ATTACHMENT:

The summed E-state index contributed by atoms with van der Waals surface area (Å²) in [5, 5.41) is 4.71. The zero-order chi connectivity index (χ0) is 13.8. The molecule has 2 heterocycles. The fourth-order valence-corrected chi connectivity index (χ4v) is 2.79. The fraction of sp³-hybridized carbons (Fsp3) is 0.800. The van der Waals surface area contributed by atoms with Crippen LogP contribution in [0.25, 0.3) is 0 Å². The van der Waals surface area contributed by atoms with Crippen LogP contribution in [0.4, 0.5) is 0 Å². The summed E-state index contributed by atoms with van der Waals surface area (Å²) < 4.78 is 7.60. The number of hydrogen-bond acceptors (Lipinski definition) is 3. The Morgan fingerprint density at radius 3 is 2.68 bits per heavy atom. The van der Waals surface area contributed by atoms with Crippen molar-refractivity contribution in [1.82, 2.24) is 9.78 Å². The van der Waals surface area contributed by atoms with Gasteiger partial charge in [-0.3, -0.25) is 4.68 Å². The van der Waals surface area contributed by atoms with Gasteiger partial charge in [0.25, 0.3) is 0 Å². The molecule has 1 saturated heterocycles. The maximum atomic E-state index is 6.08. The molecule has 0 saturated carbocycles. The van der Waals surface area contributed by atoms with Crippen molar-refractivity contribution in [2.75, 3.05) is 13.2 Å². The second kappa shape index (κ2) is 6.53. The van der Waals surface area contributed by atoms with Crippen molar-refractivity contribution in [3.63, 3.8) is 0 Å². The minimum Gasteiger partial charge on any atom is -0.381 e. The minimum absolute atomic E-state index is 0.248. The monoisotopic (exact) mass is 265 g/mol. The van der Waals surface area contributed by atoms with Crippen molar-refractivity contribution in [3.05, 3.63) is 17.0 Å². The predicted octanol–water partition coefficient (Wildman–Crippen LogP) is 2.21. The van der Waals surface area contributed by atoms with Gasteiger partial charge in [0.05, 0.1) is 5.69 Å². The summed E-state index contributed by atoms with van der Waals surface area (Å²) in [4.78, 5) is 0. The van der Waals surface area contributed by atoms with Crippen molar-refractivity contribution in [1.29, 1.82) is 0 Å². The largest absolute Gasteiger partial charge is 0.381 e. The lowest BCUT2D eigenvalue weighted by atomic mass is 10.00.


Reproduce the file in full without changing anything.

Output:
The summed E-state index contributed by atoms with van der Waals surface area (Å²) in [5, 5.41) is 4.71. The zero-order chi connectivity index (χ0) is 13.8. The molecule has 2 heterocycles. The fourth-order valence-corrected chi connectivity index (χ4v) is 2.79. The fraction of sp³-hybridized carbons (Fsp3) is 0.800. The van der Waals surface area contributed by atoms with Crippen LogP contribution in [0.25, 0.3) is 0 Å². The van der Waals surface area contributed by atoms with Crippen LogP contribution in [0.4, 0.5) is 0 Å². The summed E-state index contributed by atoms with van der Waals surface area (Å²) < 4.78 is 7.60. The number of hydrogen-bond acceptors (Lipinski definition) is 3. The Morgan fingerprint density at radius 3 is 2.68 bits per heavy atom. The van der Waals surface area contributed by atoms with Crippen molar-refractivity contribution in [1.82, 2.24) is 9.78 Å². The van der Waals surface area contributed by atoms with Gasteiger partial charge in [-0.3, -0.25) is 4.68 Å². The van der Waals surface area contributed by atoms with Gasteiger partial charge in [0.25, 0.3) is 0 Å². The molecule has 1 saturated heterocycles. The maximum atomic E-state index is 6.08. The molecule has 0 saturated carbocycles. The van der Waals surface area contributed by atoms with Crippen molar-refractivity contribution in [2.75, 3.05) is 13.2 Å². The second kappa shape index (κ2) is 6.53. The van der Waals surface area contributed by atoms with Crippen molar-refractivity contribution in [3.63, 3.8) is 0 Å². The minimum Gasteiger partial charge on any atom is -0.381 e. The minimum absolute atomic E-state index is 0.248. The monoisotopic (exact) mass is 265 g/mol. The van der Waals surface area contributed by atoms with Crippen molar-refractivity contribution in [3.05, 3.63) is 17.0 Å². The predicted octanol–water partition coefficient (Wildman–Crippen LogP) is 2.21. The van der Waals surface area contributed by atoms with Gasteiger partial charge in [0.05, 0.1) is 5.69 Å². The summed E-state index contributed by atoms with van der Waals surface area (Å²) in [4.78, 5) is 0. The van der Waals surface area contributed by atoms with Crippen molar-refractivity contribution in [1.29, 1.82) is 0 Å². The largest absolute Gasteiger partial charge is 0.381 e. The lowest BCUT2D eigenvalue weighted by atomic mass is 10.00.